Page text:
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80 turn out to rescue the Richmond River

The Richmond River estuary at Ballina was rated F in a 2015 Ecohealth report. Photo environment.nsw.gov.au

The Richmond River estuary at Ballina was rated F in a 2015 Ecohealth report. Photo environment.nsw.gov.au

Over 80 community members representing various farming, Landcare and environment groups attended the inaugural meeting of the Richmond River Rescue on Wednesday night at the Lismore City Hall.

Convened by aspiring Nationals Party politician and former Telstra spin doctor, Rod Bruem, the meeting was called to gauge community support to establish a new environmental action group to focus on the important issues of restoring the Richmond River and its tributaries.

‘Richmond River is a disgrace and by any measure it’s getting worse not better,’ Mr Breum said.

He said the issue needed to be addressed now and addressed loudly by local stakeholders.

However, a split in community consensus rapidly became clear when co-convenor Phil Terry, a local farm owner, stated that the group did not want to see unnecessary laws such as mandatory fencing along river banks or other run off initiatives imposed on farmers whose land adjoins the river.

Landcare groups and local Greens Councillor Vanessa Ekins, having just heard from SCU Professor Amanda Reichelt-Brushett that farming activities over the past century were the largest cause of river degradation, did not warm to Terry’s   position believing farmers needed to make reparations for their impact.

Other groups at the meeting queried the need for the existence of yet another river group but Rod Bruem maintained his goal was to bring all the existing groups under one umbrella to lobby for Federal funding.

The meeting in Lismore will be followed by a meeting in Ballina today, Thursday 23 February, at the Ballina Richmond River Room adjacent to the Library commencing at 6pm.


4 responses to “80 turn out to rescue the Richmond River”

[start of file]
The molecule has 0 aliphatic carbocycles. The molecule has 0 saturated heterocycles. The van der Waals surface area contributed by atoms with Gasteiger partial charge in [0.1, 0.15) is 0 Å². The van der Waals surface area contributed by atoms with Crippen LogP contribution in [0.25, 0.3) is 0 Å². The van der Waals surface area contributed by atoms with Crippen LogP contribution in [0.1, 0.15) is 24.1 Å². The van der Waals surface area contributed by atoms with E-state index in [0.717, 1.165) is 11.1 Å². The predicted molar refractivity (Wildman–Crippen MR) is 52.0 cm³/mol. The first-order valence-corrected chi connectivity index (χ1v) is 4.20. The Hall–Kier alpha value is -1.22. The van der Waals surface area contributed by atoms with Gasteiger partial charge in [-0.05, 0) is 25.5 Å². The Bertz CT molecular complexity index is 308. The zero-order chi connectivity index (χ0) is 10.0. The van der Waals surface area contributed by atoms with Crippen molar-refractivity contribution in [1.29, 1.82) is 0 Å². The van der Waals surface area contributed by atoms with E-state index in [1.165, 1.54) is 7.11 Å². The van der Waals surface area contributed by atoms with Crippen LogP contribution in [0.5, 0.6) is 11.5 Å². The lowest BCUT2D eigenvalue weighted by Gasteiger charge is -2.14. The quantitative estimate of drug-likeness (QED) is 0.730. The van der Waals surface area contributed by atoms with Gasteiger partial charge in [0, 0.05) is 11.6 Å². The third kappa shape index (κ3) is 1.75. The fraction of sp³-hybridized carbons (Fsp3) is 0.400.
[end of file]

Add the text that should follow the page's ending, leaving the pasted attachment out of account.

1. Iain saunders says:

    I remember my father telling me that he and friends used to jump off the wilson creek bridge at low tide to who could touch the bottom and that no one ever did because it was too deep (1930s)and watching coastal frieght steamers unloading at the docks at lismore.last time i visited the area you could see the bottom quite clearly.far too much silt has built up in our coastal river systems which i believe is why floods are much worse now than before.dredge them back to original levels.re use the silt.

  2. Iain saunders says:

    I remember my father telling me that he and friends used to jump off the wilson creek bridge at low tide to see who could touch the bottom and that no one ever did because it was too deep (1930s)and watching coastal frieght steamers unloading at the docks at lismore.last time i visited the area you could see the bottom quite clearly.far too much silt has built up in our coastal river systems which i believe is why floods are much worse now than before.dredge them back to original levels.re use the silt.

  3. Ben Heath says:

    What is the issue with mandatory fencing along the river ? There’s an abundance of water cattle don’t need to drink from the river fencing is a bit of a no brainer surely ?

  4. don says:

    All creek access, both for livestock use and domestic consumption should be curtailed.

    We still get enough rainfall here in our region to collect via water tanks off our roof or small dams holdings.

    The other big issue is farm and herbicide run off. Traces of herbicides have been found in our marine environment and when land care use 2 litres to poison a tree on a river bank it is a fact there is leeching into the water. A few hundred poisoned trees? A no brainer and a common sense response is needed.

    And then there are the land holders who use herbicides to do their whipper snipping and manicuring, often directly into drains.

    The other fact is people have been seen stealing rocks from creek beds in the Byron Shire, I have witnessed this, confrontations have occurred when suggesting it is the wrong thing to be doing.

    Councils should lead the way in better practice and issue guide lines to all new comers to this increasingly degraded area. Byron declared a couple of years ago it would stop using herbicides on public land, I think a 3 year phase out period was mooted. Where does that promise stand today?

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